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Danny Ainge, Boston Celtics president of basketball operations, smiles as he discusses the trade of point guard Rajon Rondo prior to an NBA basketball game in Boston, Friday, Dec. 19, 2014. The Celtics traded Rondo to Dallas on Thursday night, Dec. 18, 2014, cutting ties with the last remnant of Boston's last NBA championship while giving Dirk Nowitzki and the Mavericks a chance at another title. (AP Photo/Charles Krupa)

Column: Celtics fans need to be more realistic with trade proposals

AP Photo/Charles Krupa

The NBA season is about a month away, and with free agency over and done with, there really isn’t much to talk about between now and then.

As a result, fans tend to go outside the box and invent topics for discussion to satiate their thirst for basketball. The problem with that is a lot of those conversations birth unintelligible thoughts and arguments that make you want to call up Adam Silver and petition him to start the season 30 days early.

Boston Celtics fans are not innocent here.

Understandably, the New England area (and Celtics fans across the globe) is stoked for the 2016-17 campaign. Boston should be a legitimately good team this year, with All-Star Al Horford now in tow to accompany Isaiah Thomas and a host of young talent that we are all anxious to see.

Heck, there is a solid chance that the C’s may even the second-best team in the Eastern Conference behind the defending champion Cleveland Cavaliers. The excitement and anticipation is palpable, and with good reason.

Still, the Celtics are not a “true” title contender yet and fall into the “one player away” category. You know what leads to? Crazy trade proposals.

We have heard countless stars linked to Boston in trade rumors. Some of those rumors had legs. Others were made up out of thin air.

DeMarcus Cousins. Blake Griffin. Russell Westbrook. Jimmy Butler. Kevin Love. Khris Middleton, too (get well soon, Khris).

The list goes on and on.

Now, how many of those players did Danny Ainge have serious talks for? Who knows, but that hasn’t stopped the Celtics faithful from concocting incredibly lopsided trade offers.

To be fair, factions of all fan bases do this, but I’m a Celtics guy, so I’m speaking to Boston fans specifically here.

What we need to understand is that this isn’t NBA 2K. There is no such thing as trade override in the real NBA. You are not going to be able to land a superstar for a crate of deflated youth basketballs.

I have seen absolutely ridiculous trade proposals from C’s fans, and the worst part is that some feel that one player and a draft pick is “too much.”


Look, I get that fans tend to become attached to their players and, in turn, are prone to overvaluing them. However, it doesn’t require that much deep thought to remain realistic.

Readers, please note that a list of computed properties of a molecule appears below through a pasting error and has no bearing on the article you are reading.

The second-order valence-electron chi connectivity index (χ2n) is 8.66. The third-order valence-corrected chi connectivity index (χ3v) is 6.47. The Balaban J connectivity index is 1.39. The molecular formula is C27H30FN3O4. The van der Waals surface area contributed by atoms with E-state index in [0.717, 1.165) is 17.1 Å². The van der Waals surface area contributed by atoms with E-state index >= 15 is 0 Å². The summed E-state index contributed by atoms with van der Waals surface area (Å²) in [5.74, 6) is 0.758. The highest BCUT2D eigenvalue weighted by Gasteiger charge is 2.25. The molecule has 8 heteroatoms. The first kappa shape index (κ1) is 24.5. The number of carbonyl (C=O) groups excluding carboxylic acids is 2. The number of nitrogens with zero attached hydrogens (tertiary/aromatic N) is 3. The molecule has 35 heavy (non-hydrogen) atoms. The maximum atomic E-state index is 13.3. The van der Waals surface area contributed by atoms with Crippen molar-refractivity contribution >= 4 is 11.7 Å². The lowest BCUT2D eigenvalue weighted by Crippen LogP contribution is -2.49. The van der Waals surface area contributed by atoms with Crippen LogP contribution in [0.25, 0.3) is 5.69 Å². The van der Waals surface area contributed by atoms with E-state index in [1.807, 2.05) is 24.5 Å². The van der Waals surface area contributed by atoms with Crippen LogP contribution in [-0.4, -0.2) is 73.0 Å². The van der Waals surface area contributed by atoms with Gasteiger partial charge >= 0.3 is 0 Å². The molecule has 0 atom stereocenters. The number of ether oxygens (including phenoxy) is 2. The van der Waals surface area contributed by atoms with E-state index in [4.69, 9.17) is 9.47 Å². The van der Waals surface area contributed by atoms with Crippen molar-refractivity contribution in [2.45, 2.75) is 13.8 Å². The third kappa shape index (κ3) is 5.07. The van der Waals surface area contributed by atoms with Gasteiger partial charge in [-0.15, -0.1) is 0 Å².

As a matter of fact, you will be saving yourself a lot of heartache and disappointment if you come to terms with the fact that star players aren’t cheap and that trades for them don’t come around too often.

Look at what the Celtics had to give up for Kevin Garnett in 2007. Sure, in 2016, it looks like a slam-dunk deal, as names like Al Jefferson, Gerald Green and Ryan Gomes were central pieces, but at the time, it was a huge package to surrender.

Now, in all conscience, none of the players fans have speculated about Boston trading for are on the same level as Garnett, but the point still stands.

Let’s take Butler, for example. Many C’s fans see Butler as a trade option, and he is one of the star players that the Celtics have been legitimately linked to in the past. So, there has been actual traction here.

Chicago Bulls guard Jimmy Butler (21) looks to pass the ball against the Philadelphia 76ers during the first half of an NBA basketball game, Wednesday, April 13, 2016 in Chicago. (AP Photo/Kamil Krzaczynski)

AP Photo/Kamil Krzaczynski

Boston tried to acquire the Chicago Bulls star on draft night, but Ainge moved on due to the exorbitant price. For some reason, some C’s fans seem to have this idea that Butler can be had for a player and a Brooklyn Nets draft pick.

Um, what?

First of all, Butler is entering the second year of an extremely team-friendly five-year contract (player option for the fifth year), so the Bulls have absolutely no incentive to trade him at this point unless he demands it. Heck, even if he does ask out, Chicago doesn’t have to grant his wish.

Second, the Bulls just signed Rajon Rondo and Dwyane Wade. Why would they sign two aging, past-their-prime players if they planned on blowing their roster up by trading Butler? It just doesn’t make any sense.

This isn’t to say that Chicago would rebuff any and all offers for its 2-guard, but that if you want Butler, you are going to have to bring the goods.

One young player and a Nets pick isn’t going to cut it.

You’re looking at a deal that would probably start with Jae Crowder and Avery Bradley along with one of the Brooklyn picks, and you’d have to throw in quite a bit more to sweeten the pot. We are talking about a 27-year-old All-Star on a cheap, long-term deal here.

Not trying to squash anyone’s enthusiasm, but come on.

Remember: two sides have to agree to every deal. There are 29 other teams in the league, and their goal is not to help the Celtics win more championships.

In all fairness, Boston probably is one of the most attractive trade partners for teams looking to trade a star, but the C’s aren’t going to acquire an All-Star-caliber player without coughing up a considerable amount of assets.

So, is there a possibility the Celtics make a big splash in the trade market? Sure, but it won’t be for the pipe-dream deals some are imagining.

Column: Celtics fans need to be more realistic with trade proposals

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